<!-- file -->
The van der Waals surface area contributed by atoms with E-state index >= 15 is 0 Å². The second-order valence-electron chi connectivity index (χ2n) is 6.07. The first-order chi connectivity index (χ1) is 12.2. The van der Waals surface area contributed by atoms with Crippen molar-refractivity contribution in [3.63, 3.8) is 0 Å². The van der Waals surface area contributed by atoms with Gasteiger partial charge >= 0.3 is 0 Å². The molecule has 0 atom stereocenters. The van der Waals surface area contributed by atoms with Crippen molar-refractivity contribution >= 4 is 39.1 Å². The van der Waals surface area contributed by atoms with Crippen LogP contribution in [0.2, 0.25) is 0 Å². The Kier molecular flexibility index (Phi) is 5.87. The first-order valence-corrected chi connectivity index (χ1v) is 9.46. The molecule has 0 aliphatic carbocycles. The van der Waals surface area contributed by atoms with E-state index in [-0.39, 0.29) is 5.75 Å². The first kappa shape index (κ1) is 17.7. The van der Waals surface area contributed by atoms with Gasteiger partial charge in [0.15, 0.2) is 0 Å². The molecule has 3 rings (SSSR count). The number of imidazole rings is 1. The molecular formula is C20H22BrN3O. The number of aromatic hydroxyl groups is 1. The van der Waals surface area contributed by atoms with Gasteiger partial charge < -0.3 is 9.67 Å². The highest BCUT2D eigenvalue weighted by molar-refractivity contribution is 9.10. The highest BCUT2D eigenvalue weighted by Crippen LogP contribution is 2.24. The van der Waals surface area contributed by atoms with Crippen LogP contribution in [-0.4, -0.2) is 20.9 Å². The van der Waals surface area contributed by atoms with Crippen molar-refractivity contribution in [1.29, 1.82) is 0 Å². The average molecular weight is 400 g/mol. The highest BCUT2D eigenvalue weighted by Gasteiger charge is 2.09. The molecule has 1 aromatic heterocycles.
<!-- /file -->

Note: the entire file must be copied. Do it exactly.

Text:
The van der Waals surface area contributed by atoms with E-state index >= 15 is 0 Å². The second-order valence-electron chi connectivity index (χ2n) is 6.07. The first-order chi connectivity index (χ1) is 12.2. The van der Waals surface area contributed by atoms with Crippen molar-refractivity contribution in [3.63, 3.8) is 0 Å². The van der Waals surface area contributed by atoms with Gasteiger partial charge >= 0.3 is 0 Å². The molecule has 0 atom stereocenters. The van der Waals surface area contributed by atoms with Crippen molar-refractivity contribution >= 4 is 39.1 Å². The van der Waals surface area contributed by atoms with Crippen LogP contribution in [0.2, 0.25) is 0 Å². The Kier molecular flexibility index (Phi) is 5.87. The first-order valence-corrected chi connectivity index (χ1v) is 9.46. The molecule has 0 aliphatic carbocycles. The van der Waals surface area contributed by atoms with E-state index in [-0.39, 0.29) is 5.75 Å². The first kappa shape index (κ1) is 17.7. The van der Waals surface area contributed by atoms with Gasteiger partial charge in [0.15, 0.2) is 0 Å². The molecule has 3 rings (SSSR count). The number of imidazole rings is 1. The molecular formula is C20H22BrN3O. The number of aromatic hydroxyl groups is 1. The van der Waals surface area contributed by atoms with Gasteiger partial charge < -0.3 is 9.67 Å². The highest BCUT2D eigenvalue weighted by molar-refractivity contribution is 9.10. The highest BCUT2D eigenvalue weighted by Crippen LogP contribution is 2.24. The van der Waals surface area contributed by atoms with Crippen LogP contribution in [-0.4, -0.2) is 20.9 Å². The van der Waals surface area contributed by atoms with Crippen molar-refractivity contribution in [1.29, 1.82) is 0 Å². The average molecular weight is 400 g/mol. The highest BCUT2D eigenvalue weighted by Gasteiger charge is 2.09. The molecule has 1 aromatic heterocycles.